One member of the family who actually spent some time in the castle was Duke Erich I of Braunschweig-Grubenhagen (1383-1427). He was married to Elisabeth, a daughter of Otto the Quarrelsome from the Calenberg-Göttingen line of the Welfen family. Their eldest son, another Heinrich, may have gotten some of his granddad's genes since he started a feud with Landgrave Ludwig I of Hessia. The landgrave laid siege to the castle in 1447, getting two cannons up that hill, but to no avail. His attempt to take the nearby Heldenburg failed as well. But the army pillaged and burned the villages around Grubenhagen castle.

The summer palace in Rotenkirchen was rebuilt in 1520 as an agricultural property; the old castle fell into ruins. The place changed possession within the various lines of the Welfen family a few times over the next centuries. I'll spare you that mess of various Braunschweig-Someplaces. :)

The keep seen from the south gate (well, where the gate should have been)

In 1815, the property in Rotenkrichen and Grubenhagen Castle (what was left of it) came into the hands of Prince Adolphus Duke of Cambridge, Viceroy of Hanover. He was the 7th son of King George III and Queen Charlotte; his granddaughter, Mary of Teck, would become Queen Consort to George V and thus is the paternal grandmother of Queen Elisabeth II. I don't know if the castle still belongs to the family - there's a society taking care of it nowadays.

Duke Adolphus had the main house of the property in Rotenkirchen altered into an elegant hunting lodge and a stable built on the site of the castle - though I don't know why the poor horses had to trudge up that hill instead of being housed in the property stables. The palace was the summer residence of the Kings of Hanover until 1866 but the castle kept crumbling.
 
Comments:
This castle looks extraordinary - the keep dominates it and there is very little else.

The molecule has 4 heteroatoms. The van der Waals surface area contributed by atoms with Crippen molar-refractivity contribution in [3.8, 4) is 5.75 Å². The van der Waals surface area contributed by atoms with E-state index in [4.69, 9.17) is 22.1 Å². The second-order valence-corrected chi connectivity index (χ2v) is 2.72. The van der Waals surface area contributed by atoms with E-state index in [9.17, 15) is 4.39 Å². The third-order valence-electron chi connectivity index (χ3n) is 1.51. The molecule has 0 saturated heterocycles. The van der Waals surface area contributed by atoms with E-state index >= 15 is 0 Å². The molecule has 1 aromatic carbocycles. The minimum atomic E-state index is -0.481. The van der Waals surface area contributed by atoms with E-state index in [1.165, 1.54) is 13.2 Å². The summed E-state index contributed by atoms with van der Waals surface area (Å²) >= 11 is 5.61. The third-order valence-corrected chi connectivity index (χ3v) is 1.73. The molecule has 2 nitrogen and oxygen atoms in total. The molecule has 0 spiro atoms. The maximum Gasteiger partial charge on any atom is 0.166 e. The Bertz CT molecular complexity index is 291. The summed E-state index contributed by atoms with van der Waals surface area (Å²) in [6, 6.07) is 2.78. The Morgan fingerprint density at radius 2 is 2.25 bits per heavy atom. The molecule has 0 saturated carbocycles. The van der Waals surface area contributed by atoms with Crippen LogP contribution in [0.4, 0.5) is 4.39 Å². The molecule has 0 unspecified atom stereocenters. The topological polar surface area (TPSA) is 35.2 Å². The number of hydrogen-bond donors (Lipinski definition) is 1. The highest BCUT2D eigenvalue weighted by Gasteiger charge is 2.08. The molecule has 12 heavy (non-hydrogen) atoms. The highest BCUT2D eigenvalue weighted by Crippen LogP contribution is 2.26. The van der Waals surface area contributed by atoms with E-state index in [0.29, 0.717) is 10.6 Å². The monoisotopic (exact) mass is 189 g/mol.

Happy easter to you to!
 
That keep is awesome - not even tempted to knock it down! :)
 
Thank you, Anerje.

Constance, I'm sure the society who's working on the maintenance of the keep will appreciate that. :)
 
Happy Easter, Gabriele! Hope the birch pollen is not too bad.

The keep looks most impressive. Can it be seen for miles around? Restoring it must have been quite a job.
 
Great castle and really interesting post!

Happy belated Easter! :) Hope you had a lovely weekend.
 
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Miscellaneous musings of an aspiring Historical Fiction and Fantasy author. Illustrated essays on Roman, Dark Age and Mediaeval history, Mediaeval literature, and Geology. Some poetry translations and writing stuff. And lots of photos of old castles, cathedrals, Roman remains, and beautiful landscapes from Germany, the UK, Scandinavia, and the Baltic States.

All texts (except comments by guests) and photos (if no other copyright is noted) on this blog are copyright of Gabriele Campbell.

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I'm a writer of Historical Fiction and Fantasy living in Germany. I got a MA in Literature, Scandinavian Studies, Linguistics and History, I'm interested in Archaeology and everything Roman and Mediaeval, an avid reader, opera enthusiast, traveller with a liking for foreign languages and odd rocks, and photographer.